Now we were ready to make our way into another local winery and found Portalupi.  We took a seat on the comfy couch  and were delighted by the generous pours and friendly guests. We loved everything from the old vine zinfandel to their pinot-noir. Of course I was pacing myself since I was the designated driver and made sure that the birthday girl was getting the most pours and tastes on her special day. 

A couple hours later, on our way to the restaurant, we stumbled into Journeyman Meats a butcher shop, salumeria and tasting bar. This place is a one of a kind meat market/specialty foods store offering fresh turkey and salami sandwiches alongside cool cookbooks like The Art of Wood Fired Cooking by Mugnaini and In The Charcuterie by Boetticher and Miller.

Last but not least, we walked and googled our way to Bravas which had rave reviews by all the locals and it didn’t disappoint. We got lucky and found a spot at the bar where we could watch the bartenders Todd and Jordan (really expert mixologists) prepare some phenomenal cocktails. I didn’t partake in more drinking here, but Michelle was treated with the utmost care getting samples of spirits like Alameda’s St. George’s newest Malt Whiskey “Baller” and San Francisco’s Raff Distillerie’s Bummer & Lazarus Dry Gin. There is a very cool story about the rescue dogs named Bummer and Lazarus in case you want to look it up on Instagram. Such a clever name as well.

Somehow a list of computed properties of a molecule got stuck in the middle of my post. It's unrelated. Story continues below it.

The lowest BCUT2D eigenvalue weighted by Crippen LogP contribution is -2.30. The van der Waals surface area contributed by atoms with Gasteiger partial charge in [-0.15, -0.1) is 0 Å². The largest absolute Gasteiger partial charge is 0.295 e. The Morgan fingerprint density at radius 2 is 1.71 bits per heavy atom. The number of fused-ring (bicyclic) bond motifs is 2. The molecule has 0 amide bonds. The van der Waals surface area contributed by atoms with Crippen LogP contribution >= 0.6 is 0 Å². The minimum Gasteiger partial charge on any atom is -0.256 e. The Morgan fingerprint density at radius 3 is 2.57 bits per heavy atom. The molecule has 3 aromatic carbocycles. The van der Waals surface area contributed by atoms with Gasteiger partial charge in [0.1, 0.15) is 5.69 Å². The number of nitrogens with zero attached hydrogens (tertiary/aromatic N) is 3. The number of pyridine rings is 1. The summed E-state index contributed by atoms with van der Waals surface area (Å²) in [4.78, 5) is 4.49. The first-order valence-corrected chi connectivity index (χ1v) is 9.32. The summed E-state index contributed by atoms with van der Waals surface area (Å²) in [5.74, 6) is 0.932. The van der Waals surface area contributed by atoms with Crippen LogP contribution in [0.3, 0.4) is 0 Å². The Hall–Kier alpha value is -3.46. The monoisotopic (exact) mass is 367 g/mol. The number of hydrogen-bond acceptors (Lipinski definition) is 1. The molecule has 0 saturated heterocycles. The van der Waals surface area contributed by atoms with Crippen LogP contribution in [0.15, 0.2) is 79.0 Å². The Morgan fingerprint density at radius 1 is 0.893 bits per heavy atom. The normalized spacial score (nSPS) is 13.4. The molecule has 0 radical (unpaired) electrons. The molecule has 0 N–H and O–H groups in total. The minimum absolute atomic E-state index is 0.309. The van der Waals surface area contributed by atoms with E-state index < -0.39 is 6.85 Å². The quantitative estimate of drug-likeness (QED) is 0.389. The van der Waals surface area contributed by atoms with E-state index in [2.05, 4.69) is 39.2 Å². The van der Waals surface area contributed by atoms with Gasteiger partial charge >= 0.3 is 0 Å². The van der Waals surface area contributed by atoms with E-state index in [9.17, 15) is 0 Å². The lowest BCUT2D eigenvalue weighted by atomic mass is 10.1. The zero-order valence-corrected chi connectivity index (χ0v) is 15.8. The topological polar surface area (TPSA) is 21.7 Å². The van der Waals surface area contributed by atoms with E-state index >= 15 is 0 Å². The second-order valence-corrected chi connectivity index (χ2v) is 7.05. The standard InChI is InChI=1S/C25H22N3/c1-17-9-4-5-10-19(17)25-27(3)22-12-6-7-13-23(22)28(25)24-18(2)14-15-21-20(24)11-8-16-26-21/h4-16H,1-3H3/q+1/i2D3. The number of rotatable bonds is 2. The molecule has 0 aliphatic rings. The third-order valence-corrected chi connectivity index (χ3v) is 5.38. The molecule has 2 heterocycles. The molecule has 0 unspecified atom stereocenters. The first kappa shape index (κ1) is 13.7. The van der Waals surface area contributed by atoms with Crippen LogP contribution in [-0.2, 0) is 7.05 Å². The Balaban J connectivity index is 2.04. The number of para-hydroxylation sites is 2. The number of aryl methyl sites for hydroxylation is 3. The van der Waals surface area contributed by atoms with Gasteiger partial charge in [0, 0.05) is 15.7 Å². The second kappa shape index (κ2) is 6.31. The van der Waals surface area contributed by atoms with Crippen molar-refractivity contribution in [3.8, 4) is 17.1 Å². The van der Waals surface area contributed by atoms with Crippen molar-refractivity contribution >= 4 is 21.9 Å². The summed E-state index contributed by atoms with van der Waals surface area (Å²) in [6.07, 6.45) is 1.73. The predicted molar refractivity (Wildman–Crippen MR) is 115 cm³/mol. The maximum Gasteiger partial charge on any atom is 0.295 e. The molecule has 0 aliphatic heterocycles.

We sat next to a couple of ladies named Lucy and Shellie from Menlo Park who kept us entertained  and they graciously gave us the inside scoop as to what to order from the menu. Grilled octopus, foie gras with crispy serrano, and backyard marmalade and bacon wrapped dates with blue cheese. And we ended the meal by ordering their famous crispy yet flavorful Paella. We were in Heaven!

I haven’t even begun to describe the cocktails that my niece ordered. She tried the “Bang a Rang’ made with High West Double Rye, Yellow Chartreuse, lemon, and Benedictine and another special drink made with Gin, her favorite. She was having so much fun learning about the various gins, whiskeys and spirits. It was a grand time checking out the local wineries, restaurants, bakeries and coffee houses and I can’t wait to go back.

Make sure you set aside a day to drive to Healdsburg with a relative or two. Why not take advantage of these glorious days of Autumn by spending time in the wine country with your loved ones. I guarantee you will have a good time enjoying good food and you won’t go thirsty either with the many choices of wineries and cocktail bars on every corner.

Thanks for reading.

Please follow me for more foodie adventures.

Teri:)